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Grierson-Gopalan Syndrome


Grierson-Gopalan syndrome (better known as burning feet syndrome). Consists of severe burning and aching of the feet, hyperaesthesia, pain, elevated skin temperature, and vasomotor changes of the feet, associated with excessive sweating and general body wasting. Ocular complications may include scotoma and amblyopia. Prevalent in women; onset between 20 and 40 years of age.

This can occur due to Hereditary factors or Mechanical factors such as mechanical compression of the peripheral nerves (as seen in tarsal tunnel syndrome) and in diseases such as hypothyroidism, diabetes and rheumatoid arthritis.
Studies have also related this condition to

  • Psychosomatic causes
  • Vitamin B deficiency
  • Renal failure (dialysis patients)
  • Hypothyroidism

Burning feet syndrome may occur as a result of mechanical compression of the peripheral nerves (as seen in tarsal tunnel syndrome) and in diseases such as hypothyroidism, diabetes and rheumatoid arthritis. Nerve entrapment can occur at the level of the tarsal tunnel adjacent to the medial malleolus. Nerve entrapment due to sciatic mononeuropathy and spinal arteriovenous malformation can also cause burning feet.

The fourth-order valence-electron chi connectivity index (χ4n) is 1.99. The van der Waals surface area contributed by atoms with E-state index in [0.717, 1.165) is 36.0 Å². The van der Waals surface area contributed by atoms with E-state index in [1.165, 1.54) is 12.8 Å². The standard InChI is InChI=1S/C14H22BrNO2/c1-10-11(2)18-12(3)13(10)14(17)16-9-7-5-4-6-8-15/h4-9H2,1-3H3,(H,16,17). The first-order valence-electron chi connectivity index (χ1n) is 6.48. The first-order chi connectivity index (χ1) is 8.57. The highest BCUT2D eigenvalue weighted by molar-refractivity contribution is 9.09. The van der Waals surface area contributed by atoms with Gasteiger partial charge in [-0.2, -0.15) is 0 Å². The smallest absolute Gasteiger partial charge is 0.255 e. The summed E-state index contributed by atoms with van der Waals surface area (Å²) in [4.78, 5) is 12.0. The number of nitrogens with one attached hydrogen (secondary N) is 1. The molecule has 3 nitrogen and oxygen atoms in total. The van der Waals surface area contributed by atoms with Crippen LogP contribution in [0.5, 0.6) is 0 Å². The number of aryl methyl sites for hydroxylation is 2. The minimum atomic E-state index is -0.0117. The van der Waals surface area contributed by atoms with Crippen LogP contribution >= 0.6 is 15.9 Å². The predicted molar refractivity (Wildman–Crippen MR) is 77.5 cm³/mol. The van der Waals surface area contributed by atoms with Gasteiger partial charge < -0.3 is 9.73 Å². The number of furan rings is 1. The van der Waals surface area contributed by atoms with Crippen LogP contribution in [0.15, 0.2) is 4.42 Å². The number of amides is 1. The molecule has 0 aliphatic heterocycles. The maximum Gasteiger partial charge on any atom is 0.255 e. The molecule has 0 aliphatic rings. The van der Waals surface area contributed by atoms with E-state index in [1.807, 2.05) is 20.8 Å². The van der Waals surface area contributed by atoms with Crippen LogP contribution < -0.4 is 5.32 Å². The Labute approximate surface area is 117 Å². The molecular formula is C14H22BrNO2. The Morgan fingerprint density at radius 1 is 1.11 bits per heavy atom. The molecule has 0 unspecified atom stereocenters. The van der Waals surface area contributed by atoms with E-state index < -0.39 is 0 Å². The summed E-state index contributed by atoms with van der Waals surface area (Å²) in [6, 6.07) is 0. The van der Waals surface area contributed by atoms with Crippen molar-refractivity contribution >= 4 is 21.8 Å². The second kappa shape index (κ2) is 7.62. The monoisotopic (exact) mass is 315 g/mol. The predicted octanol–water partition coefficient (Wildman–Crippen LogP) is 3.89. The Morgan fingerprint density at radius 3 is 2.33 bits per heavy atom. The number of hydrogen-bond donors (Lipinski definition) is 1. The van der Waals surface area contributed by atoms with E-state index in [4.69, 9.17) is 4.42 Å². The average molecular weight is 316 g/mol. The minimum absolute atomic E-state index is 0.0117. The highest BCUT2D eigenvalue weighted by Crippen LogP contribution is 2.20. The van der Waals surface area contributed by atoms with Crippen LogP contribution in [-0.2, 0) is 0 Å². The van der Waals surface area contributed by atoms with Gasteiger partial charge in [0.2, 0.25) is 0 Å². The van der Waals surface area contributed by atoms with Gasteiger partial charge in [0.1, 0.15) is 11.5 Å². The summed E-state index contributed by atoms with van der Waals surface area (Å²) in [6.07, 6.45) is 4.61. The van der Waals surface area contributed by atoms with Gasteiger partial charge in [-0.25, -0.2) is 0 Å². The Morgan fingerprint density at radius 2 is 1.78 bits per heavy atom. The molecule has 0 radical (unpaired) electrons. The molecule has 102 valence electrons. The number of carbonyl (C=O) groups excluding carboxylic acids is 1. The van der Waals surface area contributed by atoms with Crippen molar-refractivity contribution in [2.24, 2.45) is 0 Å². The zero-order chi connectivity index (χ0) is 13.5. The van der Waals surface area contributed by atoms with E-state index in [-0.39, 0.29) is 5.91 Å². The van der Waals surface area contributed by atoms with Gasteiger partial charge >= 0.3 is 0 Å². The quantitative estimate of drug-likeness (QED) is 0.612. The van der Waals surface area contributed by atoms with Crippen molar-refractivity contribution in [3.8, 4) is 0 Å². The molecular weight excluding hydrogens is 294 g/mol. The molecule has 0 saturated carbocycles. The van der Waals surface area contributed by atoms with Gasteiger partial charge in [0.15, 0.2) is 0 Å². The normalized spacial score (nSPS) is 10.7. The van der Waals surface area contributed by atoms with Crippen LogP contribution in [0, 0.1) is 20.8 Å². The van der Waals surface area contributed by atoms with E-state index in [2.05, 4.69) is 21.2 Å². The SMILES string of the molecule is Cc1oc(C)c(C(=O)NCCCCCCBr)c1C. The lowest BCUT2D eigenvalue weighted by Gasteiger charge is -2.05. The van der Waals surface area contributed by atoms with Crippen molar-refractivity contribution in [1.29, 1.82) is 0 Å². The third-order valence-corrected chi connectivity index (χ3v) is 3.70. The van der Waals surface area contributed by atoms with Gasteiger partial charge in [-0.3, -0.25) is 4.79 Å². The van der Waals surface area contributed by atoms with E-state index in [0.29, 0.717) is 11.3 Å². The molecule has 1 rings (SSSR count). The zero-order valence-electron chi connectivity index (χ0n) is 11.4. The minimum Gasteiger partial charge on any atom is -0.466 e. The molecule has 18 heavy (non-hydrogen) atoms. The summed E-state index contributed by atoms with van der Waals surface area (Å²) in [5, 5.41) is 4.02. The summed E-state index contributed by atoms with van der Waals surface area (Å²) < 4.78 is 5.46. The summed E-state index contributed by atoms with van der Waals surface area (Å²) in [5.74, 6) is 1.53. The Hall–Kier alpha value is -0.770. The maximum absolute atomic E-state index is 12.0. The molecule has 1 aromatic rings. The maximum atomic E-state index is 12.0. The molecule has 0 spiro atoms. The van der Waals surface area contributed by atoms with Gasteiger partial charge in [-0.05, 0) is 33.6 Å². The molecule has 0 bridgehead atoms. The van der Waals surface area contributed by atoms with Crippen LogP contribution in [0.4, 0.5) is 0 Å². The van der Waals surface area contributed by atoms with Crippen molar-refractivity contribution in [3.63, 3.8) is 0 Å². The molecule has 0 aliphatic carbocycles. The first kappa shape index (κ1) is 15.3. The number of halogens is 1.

Burning is usually limited to the soles of the feet but may ascend to involve the top of the ankles or lower legs. The arms and palms of the hands are spared. A few patients occasionally complain of pins and needles or tingling in the lower extremities. Symptoms show worsening at night with day time improvement. Patients with underlying psychiatric disorders may present with a myriad of psychosomatic.

signs and symptoms in association with burning feet. On examination, there is a paucity of objective signs. The overlying skin and blood vessels are normal in most, while in some patients there may be accompanying erythema of the feet with warm overlying skin as in erythromelalgia. There is no local tenderness over the affected parts.

If the condition is being caused by a disease i.e. Diabetes, Hyperthyroidism, Psychosomatic, etc than disease specific measures must be taken.

General treatment consists of wearing open and comfortable shoes, especially those with arch supports, and wearing cotton socks is helpful. Soaking the feet in cold water (not ice cold) for around 15 minutes can bring symptomatic temporary relief. Avoidance of feet exposure to heat should be advised. Certain creams and vitamin B supplements can help reduce burning feet.

In mechanical cases such as tarsal tunnel syndrome, conservative treatment with arch supports and wider shoes may successfully relieve discomfort. If burning feet is due to flat feet, orthotics may help restore the foots arch.

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